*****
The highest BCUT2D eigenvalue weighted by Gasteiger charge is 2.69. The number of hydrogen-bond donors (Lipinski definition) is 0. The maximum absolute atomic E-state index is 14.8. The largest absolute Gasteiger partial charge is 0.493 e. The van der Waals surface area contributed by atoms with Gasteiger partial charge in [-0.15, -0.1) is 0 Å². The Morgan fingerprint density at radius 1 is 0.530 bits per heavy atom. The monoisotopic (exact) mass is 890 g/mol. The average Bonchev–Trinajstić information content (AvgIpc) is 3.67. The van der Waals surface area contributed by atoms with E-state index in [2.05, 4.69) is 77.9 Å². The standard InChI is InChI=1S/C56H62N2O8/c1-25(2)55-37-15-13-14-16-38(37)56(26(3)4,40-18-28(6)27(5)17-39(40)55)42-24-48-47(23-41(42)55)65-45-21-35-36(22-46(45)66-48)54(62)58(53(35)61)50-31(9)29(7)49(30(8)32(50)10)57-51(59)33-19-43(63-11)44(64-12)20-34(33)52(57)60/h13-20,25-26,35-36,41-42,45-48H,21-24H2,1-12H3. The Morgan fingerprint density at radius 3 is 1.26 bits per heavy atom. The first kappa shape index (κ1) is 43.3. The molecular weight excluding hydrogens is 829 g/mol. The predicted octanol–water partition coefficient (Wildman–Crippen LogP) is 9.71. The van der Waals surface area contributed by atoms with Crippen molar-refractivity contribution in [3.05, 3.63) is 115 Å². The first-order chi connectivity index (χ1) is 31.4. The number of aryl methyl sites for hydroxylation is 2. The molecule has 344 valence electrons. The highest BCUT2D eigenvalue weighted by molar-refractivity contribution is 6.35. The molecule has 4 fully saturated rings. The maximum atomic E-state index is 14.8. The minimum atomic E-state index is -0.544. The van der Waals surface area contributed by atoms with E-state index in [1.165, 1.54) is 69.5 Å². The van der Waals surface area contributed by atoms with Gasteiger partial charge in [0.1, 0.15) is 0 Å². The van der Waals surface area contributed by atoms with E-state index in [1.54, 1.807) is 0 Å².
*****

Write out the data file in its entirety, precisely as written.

The highest BCUT2D eigenvalue weighted by Gasteiger charge is 2.69. The number of hydrogen-bond donors (Lipinski definition) is 0. The maximum absolute atomic E-state index is 14.8. The largest absolute Gasteiger partial charge is 0.493 e. The van der Waals surface area contributed by atoms with Gasteiger partial charge in [-0.15, -0.1) is 0 Å². The Morgan fingerprint density at radius 1 is 0.530 bits per heavy atom. The monoisotopic (exact) mass is 890 g/mol. The average Bonchev–Trinajstić information content (AvgIpc) is 3.67. The van der Waals surface area contributed by atoms with E-state index in [2.05, 4.69) is 77.9 Å². The standard InChI is InChI=1S/C56H62N2O8/c1-25(2)55-37-15-13-14-16-38(37)56(26(3)4,40-18-28(6)27(5)17-39(40)55)42-24-48-47(23-41(42)55)65-45-21-35-36(22-46(45)66-48)54(62)58(53(35)61)50-31(9)29(7)49(30(8)32(50)10)57-51(59)33-19-43(63-11)44(64-12)20-34(33)52(57)60/h13-20,25-26,35-36,41-42,45-48H,21-24H2,1-12H3. The Morgan fingerprint density at radius 3 is 1.26 bits per heavy atom. The first kappa shape index (κ1) is 43.3. The molecular weight excluding hydrogens is 829 g/mol. The predicted octanol–water partition coefficient (Wildman–Crippen LogP) is 9.71. The van der Waals surface area contributed by atoms with Crippen molar-refractivity contribution in [3.05, 3.63) is 115 Å². The first-order chi connectivity index (χ1) is 31.4. The number of aryl methyl sites for hydroxylation is 2. The molecule has 344 valence electrons. The highest BCUT2D eigenvalue weighted by molar-refractivity contribution is 6.35. The molecule has 4 fully saturated rings. The maximum atomic E-state index is 14.8. The minimum atomic E-state index is -0.544. The van der Waals surface area contributed by atoms with E-state index in [1.165, 1.54) is 69.5 Å². The van der Waals surface area contributed by atoms with Gasteiger partial charge in [0.1, 0.15) is 0 Å². The van der Waals surface area contributed by atoms with E-state index in [1.54, 1.807) is 0 Å².